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My name is Chelsey and I am the creator of Charming Chelsey's! I read and review anything and everything that I find to be "charming." I accept ARCs or already released books for review, and I'm also available to participate in any blog tours or book reveals too. If anything, please don't hesitate to email me any time for any reason at: charmingchelseys(at)gmail(dot)com

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Friday, January 4, 2013

ARC Book Review: Delusion

DelusionAuthor: Laura L. Sullivan
Publication Date: January 8, 2013
Publisher: Harcourt Children’s Books

When two beautiful teenage stage magicians in World War II England meet a pair of handsome men who can do real magic, sparks fly. But is it illusion, or delusion? Opening-night jitters are nothing new for Phil and Fee Albion, who come from a long line of stage illusionists. The girls love to dazzle London audiences, but in the aftermath of the Blitz they're bundled off to the countryside, where they're safe from bombs and Nazis--and bored to pieces. Phil, always the passionate one, discovers a hidden college of real magicians led by the devastatingly handsome Arden. If only Phil can persuade these unworldly magicians to help England win the war! Daredevil that she is, she'll risk anything to give her country a fighting chance, even if it means losing her heart . . . or her life.

“What you are seeing, madam, is magic, pure and simple.” – ARC Copy pg. 4

 
“Because I don’t love him. I’m very fond of him. I always have a good time when I’m around him. We work well together. It would be an ideal marriage without passion, perhaps, but who needs that? Leave that for Fee, who falls in love every ten days like very romantic clockwork.” – ARC Copy pg. 8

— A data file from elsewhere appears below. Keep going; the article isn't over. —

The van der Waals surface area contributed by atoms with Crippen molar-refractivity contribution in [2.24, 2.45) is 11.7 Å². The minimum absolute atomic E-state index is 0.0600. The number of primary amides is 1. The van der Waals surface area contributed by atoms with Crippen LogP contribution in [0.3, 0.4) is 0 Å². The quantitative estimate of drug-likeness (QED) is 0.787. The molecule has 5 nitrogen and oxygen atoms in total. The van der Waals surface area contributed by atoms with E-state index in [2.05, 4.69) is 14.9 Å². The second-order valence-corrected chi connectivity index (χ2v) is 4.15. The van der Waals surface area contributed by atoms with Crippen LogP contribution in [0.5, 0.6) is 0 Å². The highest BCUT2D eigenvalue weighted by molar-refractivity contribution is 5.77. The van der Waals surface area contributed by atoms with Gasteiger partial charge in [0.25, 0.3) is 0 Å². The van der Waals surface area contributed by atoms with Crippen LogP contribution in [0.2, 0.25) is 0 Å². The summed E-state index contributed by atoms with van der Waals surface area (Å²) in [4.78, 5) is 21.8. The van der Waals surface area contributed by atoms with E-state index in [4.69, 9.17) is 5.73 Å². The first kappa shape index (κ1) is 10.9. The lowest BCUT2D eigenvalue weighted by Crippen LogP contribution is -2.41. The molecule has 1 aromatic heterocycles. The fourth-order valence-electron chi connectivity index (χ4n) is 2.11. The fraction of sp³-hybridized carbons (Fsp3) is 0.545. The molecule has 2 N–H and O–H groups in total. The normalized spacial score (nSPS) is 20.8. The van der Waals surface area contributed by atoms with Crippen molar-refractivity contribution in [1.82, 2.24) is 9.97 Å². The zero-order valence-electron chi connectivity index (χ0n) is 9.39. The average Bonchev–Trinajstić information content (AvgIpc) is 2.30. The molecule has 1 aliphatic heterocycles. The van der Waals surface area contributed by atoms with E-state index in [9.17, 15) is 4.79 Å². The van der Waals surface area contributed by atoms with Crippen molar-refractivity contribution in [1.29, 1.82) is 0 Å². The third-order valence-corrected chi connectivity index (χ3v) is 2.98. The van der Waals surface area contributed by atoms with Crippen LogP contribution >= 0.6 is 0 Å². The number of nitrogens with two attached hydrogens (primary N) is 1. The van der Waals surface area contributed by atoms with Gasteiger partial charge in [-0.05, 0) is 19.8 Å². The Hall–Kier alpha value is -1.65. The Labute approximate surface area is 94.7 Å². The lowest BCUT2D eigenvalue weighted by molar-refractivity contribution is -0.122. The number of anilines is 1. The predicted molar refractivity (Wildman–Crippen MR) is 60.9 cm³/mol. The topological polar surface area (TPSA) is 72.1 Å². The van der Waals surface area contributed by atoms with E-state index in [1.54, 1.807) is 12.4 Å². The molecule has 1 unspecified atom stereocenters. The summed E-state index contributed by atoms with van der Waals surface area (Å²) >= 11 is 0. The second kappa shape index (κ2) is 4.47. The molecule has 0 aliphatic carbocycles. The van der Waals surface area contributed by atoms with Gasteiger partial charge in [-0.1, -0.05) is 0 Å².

“‘If you have to wonder what you’ll say, the answer must be no.’ Fee believed in True Love. Phil believed in a Good Match.” – ARC Copy pg. 10

 
“The Luftwaffe didn’t bother using flashing strobes where a blazing holocaust of incendiary bombs would do. They created terror not with chill breezes and subtle sound effects but with craters and corpses, screaming and explosions. And they removed the world Phil knew now with trickery and illusion but with the brute force of physics, leveling building after building, reducing the world inexorably to atoms.” – ARC Copy pg. 16 & 17

 
“Now suddenly, she saw how she could use her own unique skills to make a difference. How clever of the army to see how the Albions could be put to use. Above all else, Phil needed to be useful. She could see it now – how to turn a destroyer into a fleet of innocent fishing ships, how to hide an entire canal. If she could do it onstage, she could do it in the theater of war!” – ARC Copy pg. 21

 
“They also serve who only stand and wait.” – ARC Copy pg. 26

 
“Fee sighed. Her dreams and daydreams had always been full of wildflowers, butterflies, and long rambles over moors. All, of course, with an as-yet-unknown Someone at her side. She’d brought along her entire collection of Jane Austen, and if she could only manage to hurt herself rather badly and then be saved by a dashing romantic young lord, like her heroine Marianne Dashwood, life would be perfect. She was just enough of a realist to know this probably wouldn’t happen, but rereading Sense and Sensibility in a pastoral setting would be nearly as good. As long as she never, ever had to hear another bomb falling…” – ARC Copy pg. 27 & 28